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SC strikes down Sec 66(A) of IT Act

By The Assam Tribune

NEW DELHI, March 24 � In a landmark verdict, the Supreme Court today struck down a controversial provision in the cyber law providing for arrest for posting allegedly �offensive� content on websites saying, it is �unconstitutional� and has a �chilling effect� on freedom of speech and expression, reports PTI.

The apex court also held that the expressions used in Section 66(A) of the Information and Technology Act, which had been used by various administrations against inconvenient posts in the cyber space, are �completely open-ended and undefined�.

However, the bench turned down the plea to strike down Section 69(A) and Section 79 of the Act which deal with the procedure and safeguards for blocking sites and exemption from liability of intermediaries in certain cases respectively.

It is clear that the impugned provision of Sec 66(A) �arbitrarily, excessively and disproportionately� invades the right of free speech and upsets balance between such right and reasonable restrictions that may be imposed, the court held.

The provision, which had come under the scanner of the court after two Mumbai girls were arrested for posting and liking a comment on Facebook relating to shutdown in the city following Shiv Sena leader Bal Thackeray�s death, was also invoked recently against a youth in Uttar Pradesh for his post on state minister Azam Khan.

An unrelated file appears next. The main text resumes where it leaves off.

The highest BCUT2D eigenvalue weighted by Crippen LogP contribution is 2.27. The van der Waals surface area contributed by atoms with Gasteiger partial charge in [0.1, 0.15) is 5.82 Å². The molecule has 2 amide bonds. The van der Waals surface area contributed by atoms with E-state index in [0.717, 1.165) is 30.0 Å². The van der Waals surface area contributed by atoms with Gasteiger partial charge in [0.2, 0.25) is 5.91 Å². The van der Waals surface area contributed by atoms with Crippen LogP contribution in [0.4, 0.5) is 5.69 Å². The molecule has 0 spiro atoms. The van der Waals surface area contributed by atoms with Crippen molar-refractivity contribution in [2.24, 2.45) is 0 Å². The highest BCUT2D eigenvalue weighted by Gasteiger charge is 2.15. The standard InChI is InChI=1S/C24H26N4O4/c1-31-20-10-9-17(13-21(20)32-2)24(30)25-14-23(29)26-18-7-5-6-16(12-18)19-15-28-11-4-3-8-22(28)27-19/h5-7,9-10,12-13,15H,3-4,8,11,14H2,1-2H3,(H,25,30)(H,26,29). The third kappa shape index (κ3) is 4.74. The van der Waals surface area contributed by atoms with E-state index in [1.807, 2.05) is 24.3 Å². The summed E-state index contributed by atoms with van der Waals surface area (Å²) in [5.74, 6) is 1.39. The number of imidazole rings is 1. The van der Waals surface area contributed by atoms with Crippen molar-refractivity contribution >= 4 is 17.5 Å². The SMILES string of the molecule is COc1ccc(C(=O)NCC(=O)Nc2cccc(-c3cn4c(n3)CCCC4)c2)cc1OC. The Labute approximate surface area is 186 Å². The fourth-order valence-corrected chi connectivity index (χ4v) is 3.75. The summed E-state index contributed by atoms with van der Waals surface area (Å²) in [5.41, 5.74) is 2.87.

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— Dalai Lama(THIS IS STATIC)

SC strikes down Sec 66(A) of IT Act

NEW DELHI, March 24 � In a landmark verdict, the Supreme Court today struck down a controversial provision in the cyber law providing for arrest for posting allegedly �offensive� content on websites saying, it is �unconstitutional� and has a �chilling effect� on freedom of speech and expression, reports PTI.

The apex court also held that the expressions used in Section 66(A) of the Information and Technology Act, which had been used by various administrations against inconvenient posts in the cyber space, are �completely open-ended and undefined�.

However, the bench turned down the plea to strike down Section 69(A) and Section 79 of the Act which deal with the procedure and safeguards for blocking sites and exemption from liability of intermediaries in certain cases respectively.

It is clear that the impugned provision of Sec 66(A) �arbitrarily, excessively and disproportionately� invades the right of free speech and upsets balance between such right and reasonable restrictions that may be imposed, the court held.

The provision, which had come under the scanner of the court after two Mumbai girls were arrested for posting and liking a comment on Facebook relating to shutdown in the city following Shiv Sena leader Bal Thackeray�s death, was also invoked recently against a youth in Uttar Pradesh for his post on state minister Azam Khan.

Similar Posts

— Dalai Lama(THIS IS STATIC)